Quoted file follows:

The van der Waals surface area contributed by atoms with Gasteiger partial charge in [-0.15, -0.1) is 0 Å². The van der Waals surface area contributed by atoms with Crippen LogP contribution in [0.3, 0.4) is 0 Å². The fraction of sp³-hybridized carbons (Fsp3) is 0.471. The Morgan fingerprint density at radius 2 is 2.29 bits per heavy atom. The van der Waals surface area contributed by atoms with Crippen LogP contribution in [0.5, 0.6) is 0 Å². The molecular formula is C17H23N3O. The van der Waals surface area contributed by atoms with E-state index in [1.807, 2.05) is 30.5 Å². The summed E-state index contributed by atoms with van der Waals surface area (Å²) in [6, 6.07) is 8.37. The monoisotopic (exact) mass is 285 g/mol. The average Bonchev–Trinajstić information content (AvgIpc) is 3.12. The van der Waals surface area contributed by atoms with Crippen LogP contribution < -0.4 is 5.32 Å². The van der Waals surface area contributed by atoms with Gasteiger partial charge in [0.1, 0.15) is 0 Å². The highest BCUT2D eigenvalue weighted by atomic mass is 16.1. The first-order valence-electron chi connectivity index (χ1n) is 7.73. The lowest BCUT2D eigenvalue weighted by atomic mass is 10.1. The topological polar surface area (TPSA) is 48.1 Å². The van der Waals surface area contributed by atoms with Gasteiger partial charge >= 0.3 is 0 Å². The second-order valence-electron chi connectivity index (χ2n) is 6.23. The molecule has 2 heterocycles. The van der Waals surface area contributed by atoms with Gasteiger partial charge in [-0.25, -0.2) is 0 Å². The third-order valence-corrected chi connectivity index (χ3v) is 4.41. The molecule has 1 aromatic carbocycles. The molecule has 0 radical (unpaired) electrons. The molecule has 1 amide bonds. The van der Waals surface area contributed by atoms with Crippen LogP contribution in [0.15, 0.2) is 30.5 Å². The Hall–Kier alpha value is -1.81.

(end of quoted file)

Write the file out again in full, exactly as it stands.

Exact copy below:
The van der Waals surface area contributed by atoms with Gasteiger partial charge in [-0.15, -0.1) is 0 Å². The van der Waals surface area contributed by atoms with Crippen LogP contribution in [0.3, 0.4) is 0 Å². The fraction of sp³-hybridized carbons (Fsp3) is 0.471. The Morgan fingerprint density at radius 2 is 2.29 bits per heavy atom. The van der Waals surface area contributed by atoms with Crippen LogP contribution in [0.5, 0.6) is 0 Å². The molecular formula is C17H23N3O. The van der Waals surface area contributed by atoms with E-state index in [1.807, 2.05) is 30.5 Å². The summed E-state index contributed by atoms with van der Waals surface area (Å²) in [6, 6.07) is 8.37. The monoisotopic (exact) mass is 285 g/mol. The average Bonchev–Trinajstić information content (AvgIpc) is 3.12. The van der Waals surface area contributed by atoms with Crippen LogP contribution < -0.4 is 5.32 Å². The van der Waals surface area contributed by atoms with Gasteiger partial charge in [0.1, 0.15) is 0 Å². The highest BCUT2D eigenvalue weighted by atomic mass is 16.1. The first-order valence-electron chi connectivity index (χ1n) is 7.73. The lowest BCUT2D eigenvalue weighted by atomic mass is 10.1. The topological polar surface area (TPSA) is 48.1 Å². The van der Waals surface area contributed by atoms with Gasteiger partial charge >= 0.3 is 0 Å². The second-order valence-electron chi connectivity index (χ2n) is 6.23. The molecule has 2 heterocycles. The van der Waals surface area contributed by atoms with Gasteiger partial charge in [-0.25, -0.2) is 0 Å². The third-order valence-corrected chi connectivity index (χ3v) is 4.41. The molecule has 1 aromatic carbocycles. The molecule has 0 radical (unpaired) electrons. The molecule has 1 amide bonds. The van der Waals surface area contributed by atoms with Crippen LogP contribution in [0.15, 0.2) is 30.5 Å². The Hall–Kier alpha value is -1.81.